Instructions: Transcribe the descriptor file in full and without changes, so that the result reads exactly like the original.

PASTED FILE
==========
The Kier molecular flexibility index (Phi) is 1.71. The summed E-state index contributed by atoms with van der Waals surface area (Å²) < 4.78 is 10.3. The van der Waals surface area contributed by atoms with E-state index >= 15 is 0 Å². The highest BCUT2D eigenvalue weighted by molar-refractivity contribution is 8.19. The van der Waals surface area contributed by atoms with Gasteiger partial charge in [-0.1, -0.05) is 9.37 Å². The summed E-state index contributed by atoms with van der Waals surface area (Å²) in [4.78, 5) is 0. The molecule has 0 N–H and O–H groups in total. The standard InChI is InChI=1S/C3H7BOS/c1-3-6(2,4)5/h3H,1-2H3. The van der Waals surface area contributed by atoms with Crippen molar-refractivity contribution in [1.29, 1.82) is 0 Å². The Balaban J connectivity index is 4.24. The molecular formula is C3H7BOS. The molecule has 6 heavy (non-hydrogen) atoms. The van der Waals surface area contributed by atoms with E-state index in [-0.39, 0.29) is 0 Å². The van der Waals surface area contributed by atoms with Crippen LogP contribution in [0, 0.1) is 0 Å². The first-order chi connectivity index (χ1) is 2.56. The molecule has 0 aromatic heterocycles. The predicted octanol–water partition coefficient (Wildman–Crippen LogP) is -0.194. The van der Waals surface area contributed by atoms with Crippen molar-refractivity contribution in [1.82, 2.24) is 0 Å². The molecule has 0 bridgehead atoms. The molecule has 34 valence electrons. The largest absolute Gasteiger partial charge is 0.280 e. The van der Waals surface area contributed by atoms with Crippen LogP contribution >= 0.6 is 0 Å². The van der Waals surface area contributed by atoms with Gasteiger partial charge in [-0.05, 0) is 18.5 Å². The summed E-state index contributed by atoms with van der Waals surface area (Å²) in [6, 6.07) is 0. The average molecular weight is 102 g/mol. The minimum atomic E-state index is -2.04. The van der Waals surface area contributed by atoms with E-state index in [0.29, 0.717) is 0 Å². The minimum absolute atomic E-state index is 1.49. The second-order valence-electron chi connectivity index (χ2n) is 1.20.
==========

The Kier molecular flexibility index (Phi) is 1.71. The summed E-state index contributed by atoms with van der Waals surface area (Å²) < 4.78 is 10.3. The van der Waals surface area contributed by atoms with E-state index >= 15 is 0 Å². The highest BCUT2D eigenvalue weighted by molar-refractivity contribution is 8.19. The van der Waals surface area contributed by atoms with Gasteiger partial charge in [-0.1, -0.05) is 9.37 Å². The summed E-state index contributed by atoms with van der Waals surface area (Å²) in [4.78, 5) is 0. The molecule has 0 N–H and O–H groups in total. The standard InChI is InChI=1S/C3H7BOS/c1-3-6(2,4)5/h3H,1-2H3. The van der Waals surface area contributed by atoms with Crippen molar-refractivity contribution in [1.29, 1.82) is 0 Å². The Balaban J connectivity index is 4.24. The molecular formula is C3H7BOS. The molecule has 6 heavy (non-hydrogen) atoms. The van der Waals surface area contributed by atoms with E-state index in [-0.39, 0.29) is 0 Å². The van der Waals surface area contributed by atoms with Crippen LogP contribution in [0, 0.1) is 0 Å². The first-order chi connectivity index (χ1) is 2.56. The molecule has 0 aromatic heterocycles. The predicted octanol–water partition coefficient (Wildman–Crippen LogP) is -0.194. The van der Waals surface area contributed by atoms with Crippen molar-refractivity contribution in [1.82, 2.24) is 0 Å². The molecule has 0 bridgehead atoms. The molecule has 34 valence electrons. The largest absolute Gasteiger partial charge is 0.280 e. The van der Waals surface area contributed by atoms with Crippen LogP contribution >= 0.6 is 0 Å². The van der Waals surface area contributed by atoms with Gasteiger partial charge in [-0.05, 0) is 18.5 Å². The summed E-state index contributed by atoms with van der Waals surface area (Å²) in [6, 6.07) is 0. The average molecular weight is 102 g/mol. The minimum atomic E-state index is -2.04. The van der Waals surface area contributed by atoms with E-state index in [0.29, 0.717) is 0 Å². The minimum absolute atomic E-state index is 1.49. The second-order valence-electron chi connectivity index (χ2n) is 1.20.